The welcome reception at this year's SVP took attendees to the Natural History Museum of Utah. The main fossil exhibits are arranged roughly in chronological order, with younger fossils exhibited higher up in the building and older ones closer to the ground floor, all threaded through by a sloping boardwalk. I consider it to be among the most impressive fossil displays I've visited, in terms of both content and setup.
A juvenile Columbian mammoth.
Megalonyx says, "Hi."
Uintatherium, one of the bizarre mammals of the early Paleogene.
An apparently unnamed dromaeosaurid.
A couple of juvenile Teratophoneus.
The giant alligatoroid Deinosuchus.
A smaller alligatoroid, Brachychampsa.
The large oviraptorosaur Hagryphus, mainly based on Anzu.
The skull of the saurolophine hadrosaur Gryposaurus.
The skull of the lambeosaurine hadrosaur Parasaurolophus.
An ornithomimid referred to Ornithomimus. A sizeable animal considering that we're viewing it from an elevated walkway.
The famous wall of ceratopsians, arranged phylogenetically. From left to right: Styracosaurus, Centrosaurus, Einiosaurus, Pachyrhinosaurus, Achelousaurus, Nasutoceratops, Diabloceratops, Chasmosaurus, Kosmoceratops, Anchiceratops, Triceratops, and Coahuilaceratops.
Off to the side are Protoceratops and Zuniceratops.
Ceratosaurus and Marshosaurus have a disagreement over a Stegosaurus carcass.
The whiplash tail of a mired Barosaurus passes beneath the walkway and arcs high above the heads of visitors. The sauropod is beset by several daring Allosaurus, but somehow this was the only picture I took of the mount. Others have a more representative record.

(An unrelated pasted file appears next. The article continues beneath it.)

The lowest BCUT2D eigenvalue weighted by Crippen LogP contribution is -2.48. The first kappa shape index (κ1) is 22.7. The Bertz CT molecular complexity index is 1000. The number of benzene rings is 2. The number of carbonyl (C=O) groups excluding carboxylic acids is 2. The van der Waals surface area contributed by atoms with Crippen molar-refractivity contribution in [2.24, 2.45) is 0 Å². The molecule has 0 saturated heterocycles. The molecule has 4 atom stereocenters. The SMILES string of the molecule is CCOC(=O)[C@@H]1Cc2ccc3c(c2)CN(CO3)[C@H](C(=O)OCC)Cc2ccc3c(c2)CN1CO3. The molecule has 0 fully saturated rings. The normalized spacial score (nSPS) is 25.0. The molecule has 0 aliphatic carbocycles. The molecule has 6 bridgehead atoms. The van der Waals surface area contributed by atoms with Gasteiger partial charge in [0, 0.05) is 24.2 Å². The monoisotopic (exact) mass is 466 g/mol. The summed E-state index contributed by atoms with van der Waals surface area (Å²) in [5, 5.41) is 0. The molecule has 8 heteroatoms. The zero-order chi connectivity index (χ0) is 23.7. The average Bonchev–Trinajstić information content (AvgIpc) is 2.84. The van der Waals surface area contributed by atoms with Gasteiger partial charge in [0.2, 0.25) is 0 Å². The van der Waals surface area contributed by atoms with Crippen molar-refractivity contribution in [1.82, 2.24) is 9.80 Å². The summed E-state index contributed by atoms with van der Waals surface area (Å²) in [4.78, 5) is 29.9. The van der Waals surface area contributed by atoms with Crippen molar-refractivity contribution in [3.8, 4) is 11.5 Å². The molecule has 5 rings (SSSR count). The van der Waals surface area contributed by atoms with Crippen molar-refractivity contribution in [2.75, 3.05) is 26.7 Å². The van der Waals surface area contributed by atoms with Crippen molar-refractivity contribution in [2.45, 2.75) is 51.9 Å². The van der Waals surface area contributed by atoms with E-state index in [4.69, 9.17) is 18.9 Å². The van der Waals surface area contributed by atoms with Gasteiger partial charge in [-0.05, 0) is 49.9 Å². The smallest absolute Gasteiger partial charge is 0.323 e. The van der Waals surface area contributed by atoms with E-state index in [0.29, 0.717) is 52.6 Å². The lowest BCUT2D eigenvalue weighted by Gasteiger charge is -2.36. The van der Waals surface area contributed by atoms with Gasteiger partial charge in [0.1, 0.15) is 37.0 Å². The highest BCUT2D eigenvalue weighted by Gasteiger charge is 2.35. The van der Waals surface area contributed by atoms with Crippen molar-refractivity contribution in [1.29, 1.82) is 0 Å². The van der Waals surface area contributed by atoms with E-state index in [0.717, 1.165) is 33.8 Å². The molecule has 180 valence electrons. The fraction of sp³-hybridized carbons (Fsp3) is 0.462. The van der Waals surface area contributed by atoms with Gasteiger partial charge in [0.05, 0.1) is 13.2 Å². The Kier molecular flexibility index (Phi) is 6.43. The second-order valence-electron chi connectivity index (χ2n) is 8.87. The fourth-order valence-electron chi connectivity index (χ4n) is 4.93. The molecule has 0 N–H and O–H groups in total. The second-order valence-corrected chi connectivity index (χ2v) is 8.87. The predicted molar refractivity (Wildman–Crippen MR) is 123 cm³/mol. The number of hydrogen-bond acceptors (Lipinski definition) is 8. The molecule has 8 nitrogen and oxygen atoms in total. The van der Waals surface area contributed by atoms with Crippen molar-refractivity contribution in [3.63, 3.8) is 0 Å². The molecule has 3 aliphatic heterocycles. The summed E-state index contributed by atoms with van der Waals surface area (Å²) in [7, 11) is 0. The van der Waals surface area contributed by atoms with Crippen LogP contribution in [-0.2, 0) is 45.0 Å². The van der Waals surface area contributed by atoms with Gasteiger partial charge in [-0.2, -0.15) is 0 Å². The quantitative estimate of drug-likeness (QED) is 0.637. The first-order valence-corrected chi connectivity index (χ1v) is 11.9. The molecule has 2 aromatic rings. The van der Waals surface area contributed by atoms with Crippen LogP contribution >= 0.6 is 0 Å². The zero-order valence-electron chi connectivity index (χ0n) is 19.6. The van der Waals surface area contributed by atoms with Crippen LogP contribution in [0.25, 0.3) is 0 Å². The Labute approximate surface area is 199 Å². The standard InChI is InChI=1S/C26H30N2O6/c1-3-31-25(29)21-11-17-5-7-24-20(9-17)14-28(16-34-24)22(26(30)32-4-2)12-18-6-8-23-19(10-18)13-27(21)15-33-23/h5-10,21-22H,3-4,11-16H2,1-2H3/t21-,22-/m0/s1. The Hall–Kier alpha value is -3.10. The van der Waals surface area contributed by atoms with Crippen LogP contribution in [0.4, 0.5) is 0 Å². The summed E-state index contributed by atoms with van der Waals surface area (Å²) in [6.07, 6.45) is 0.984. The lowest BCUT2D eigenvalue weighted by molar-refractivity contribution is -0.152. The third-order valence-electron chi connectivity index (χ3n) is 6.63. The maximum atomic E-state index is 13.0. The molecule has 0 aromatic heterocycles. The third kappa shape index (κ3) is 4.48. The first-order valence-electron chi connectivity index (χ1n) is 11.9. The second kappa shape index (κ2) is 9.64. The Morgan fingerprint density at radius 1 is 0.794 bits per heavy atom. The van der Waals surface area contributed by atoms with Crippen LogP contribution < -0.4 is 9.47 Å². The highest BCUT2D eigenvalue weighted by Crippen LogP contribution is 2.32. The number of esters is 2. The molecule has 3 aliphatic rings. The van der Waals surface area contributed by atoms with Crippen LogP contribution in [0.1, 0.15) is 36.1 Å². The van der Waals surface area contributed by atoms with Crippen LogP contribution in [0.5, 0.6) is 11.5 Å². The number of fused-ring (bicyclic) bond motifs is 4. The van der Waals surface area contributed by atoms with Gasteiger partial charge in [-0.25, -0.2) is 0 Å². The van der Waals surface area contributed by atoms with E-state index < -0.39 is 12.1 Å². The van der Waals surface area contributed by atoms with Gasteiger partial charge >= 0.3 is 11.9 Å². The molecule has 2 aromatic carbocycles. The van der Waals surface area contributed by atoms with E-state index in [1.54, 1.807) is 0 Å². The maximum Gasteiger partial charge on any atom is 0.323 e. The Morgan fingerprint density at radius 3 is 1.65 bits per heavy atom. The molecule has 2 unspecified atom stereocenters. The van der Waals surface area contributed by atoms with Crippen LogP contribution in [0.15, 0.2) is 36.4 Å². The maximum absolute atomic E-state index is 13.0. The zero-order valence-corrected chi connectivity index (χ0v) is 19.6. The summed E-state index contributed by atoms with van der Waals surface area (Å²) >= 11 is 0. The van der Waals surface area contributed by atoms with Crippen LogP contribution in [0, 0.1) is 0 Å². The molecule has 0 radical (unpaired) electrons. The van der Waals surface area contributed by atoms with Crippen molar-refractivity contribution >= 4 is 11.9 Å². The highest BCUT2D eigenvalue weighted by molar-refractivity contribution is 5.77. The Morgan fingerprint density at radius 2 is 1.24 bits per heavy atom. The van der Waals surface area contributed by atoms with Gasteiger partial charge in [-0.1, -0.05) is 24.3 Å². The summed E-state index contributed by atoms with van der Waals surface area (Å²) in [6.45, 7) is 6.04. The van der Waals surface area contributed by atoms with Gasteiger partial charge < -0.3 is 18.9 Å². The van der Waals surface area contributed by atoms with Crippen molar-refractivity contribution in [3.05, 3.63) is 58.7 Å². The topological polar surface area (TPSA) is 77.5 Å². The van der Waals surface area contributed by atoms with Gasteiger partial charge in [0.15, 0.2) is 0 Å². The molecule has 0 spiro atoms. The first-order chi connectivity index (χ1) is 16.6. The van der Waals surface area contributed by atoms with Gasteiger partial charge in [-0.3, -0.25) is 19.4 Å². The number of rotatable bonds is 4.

Size variation in Allosaurus.
The skull of Tanycolagreus, one of the more obscure Morrison theropods.
It was nice to see mounts of Nothronychus and Falcarius, but for unknown reasons I didn't take many good pictures of their heads. Their skulls are largely unknown, in any case.
This model of a troodont with colors lifted directly from Anchiornis was somewhat eyebrow-raising.
A model and mount of Lythronax.
Various arthropods from the Green River Formation.
Crossopholis, a paddlefish from the Green River.
I'd only just gotten out of the fossil exhibit when I received a Facebook message from Meig Dickson telling me that she'd found something in the biology exhibit upstairs that I absolutely had to see. Upon reaching the exhibit, I encountered an interactive tree of life, incredible in its scope and presentation.
However, what Meig had wanted me to see was the image they were using to represent protorosaurs on the interactive phylogeny. Oh, no...
Playing around with the phylogeny some more, we uncovered a number of other oddities. Most unusual was its apparent contention that a genus of extant brown algae is an extinct group of synapsids. Oops.
Hiccups with the interactives aside, the museum was rather impressive in how up to date the displays were. The wall of hominid skulls even includes the recently described Homo naledi.
A phylogeny of corvids.
In the display area for the geologic history of Utah was some more paleo-goodness: Seitaad, a basal sauropodomorph.
I shall conclude this post with the humble Triops, used as an example of species specialized for life in ephemeral desert pools.